Ridgway was determined to give the North Koreans and Chinese Communists neither rest nor opportunity to reorganize. On 21 February he launched a general advance (Operation KIILER) by the U.S. IX and X Corps to deny important positions to the enemy and to destroy as many enemy troops as could be found. The objective was a line running eastward from Yangp'yong to the Han River east of Seoul, thence to points north of Chip'yong-ni and Hwangsong-ni, and thence eastward so as to secure the east-west portion of the Wonju-Kangnung road between Wonju and Pangnimni.
Advances in both Corps zones were slow and unspectacular. The spring thaw and heavy rains caused swollen streams and deep mud which greatly hampered military operations. By 28 February the U.N. forces advanced to their assigned objectives, and the Communist foothold south of the Han collapsed. By 1 March the entire Eighth Army line was relatively stable.
Although the Eighth Army had attained its geographical objectives by 1 March, a large part of the enemy had succeeded in withdrawing during the bad weather which had disrupted Allied road and rail movement. With approval by MacArthur, Ridgway planned to continue the attack northward in the central and eastern sectors with Operation RIPPER, to seize Hongch'on and Ch'unch'on and a line designated IDAHO just south of the 38th parallel.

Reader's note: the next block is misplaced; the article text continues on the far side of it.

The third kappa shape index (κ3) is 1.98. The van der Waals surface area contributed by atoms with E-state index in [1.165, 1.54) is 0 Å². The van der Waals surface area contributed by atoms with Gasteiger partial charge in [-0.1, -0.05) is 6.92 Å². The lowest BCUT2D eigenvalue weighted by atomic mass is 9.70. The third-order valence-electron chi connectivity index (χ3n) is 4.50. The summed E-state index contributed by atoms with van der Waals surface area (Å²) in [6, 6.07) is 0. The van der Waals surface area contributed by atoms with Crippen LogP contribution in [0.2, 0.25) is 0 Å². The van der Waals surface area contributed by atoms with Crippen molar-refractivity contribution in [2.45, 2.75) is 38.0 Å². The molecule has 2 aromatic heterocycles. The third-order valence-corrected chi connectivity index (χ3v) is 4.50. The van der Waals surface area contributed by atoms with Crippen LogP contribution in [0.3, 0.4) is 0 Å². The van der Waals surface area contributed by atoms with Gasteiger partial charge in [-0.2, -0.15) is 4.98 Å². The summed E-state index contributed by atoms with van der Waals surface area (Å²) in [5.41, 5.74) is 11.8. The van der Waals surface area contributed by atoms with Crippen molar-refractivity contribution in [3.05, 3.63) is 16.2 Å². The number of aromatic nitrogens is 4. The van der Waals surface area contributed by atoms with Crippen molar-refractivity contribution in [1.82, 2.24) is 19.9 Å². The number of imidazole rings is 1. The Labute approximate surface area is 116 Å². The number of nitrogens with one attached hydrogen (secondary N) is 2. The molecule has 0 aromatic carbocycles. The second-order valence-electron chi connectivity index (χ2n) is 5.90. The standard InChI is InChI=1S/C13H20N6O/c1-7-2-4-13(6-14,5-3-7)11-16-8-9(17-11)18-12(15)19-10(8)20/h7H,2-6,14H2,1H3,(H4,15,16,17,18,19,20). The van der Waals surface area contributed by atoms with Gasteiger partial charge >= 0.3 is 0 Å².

RIPPER began on 7 March 1951. After overcoming initial resistance, the IX Corps reached the first phase line on 11 March and began the attack to the second phase line on the 14th. U.N. patrols moved into the deserted city of Seoul on the night of 14-15 March, marking the fourth time that the capital had changed hands. In the X Corps zone, terrain rather than hostile forces proved to be the greatest obstacle; but despite the enemy and natural obstacles Operation RIPPER ground forward. In the east, ROK units were ordered to destroy the remnants of a North Korean division which had infiltrated southward in January. By 17 March, with this threat eliminated, the ROK forces had moved to Line IDAHO. UN forces entered Ch'unch'on, an enemy supply and communications center, on 19 March.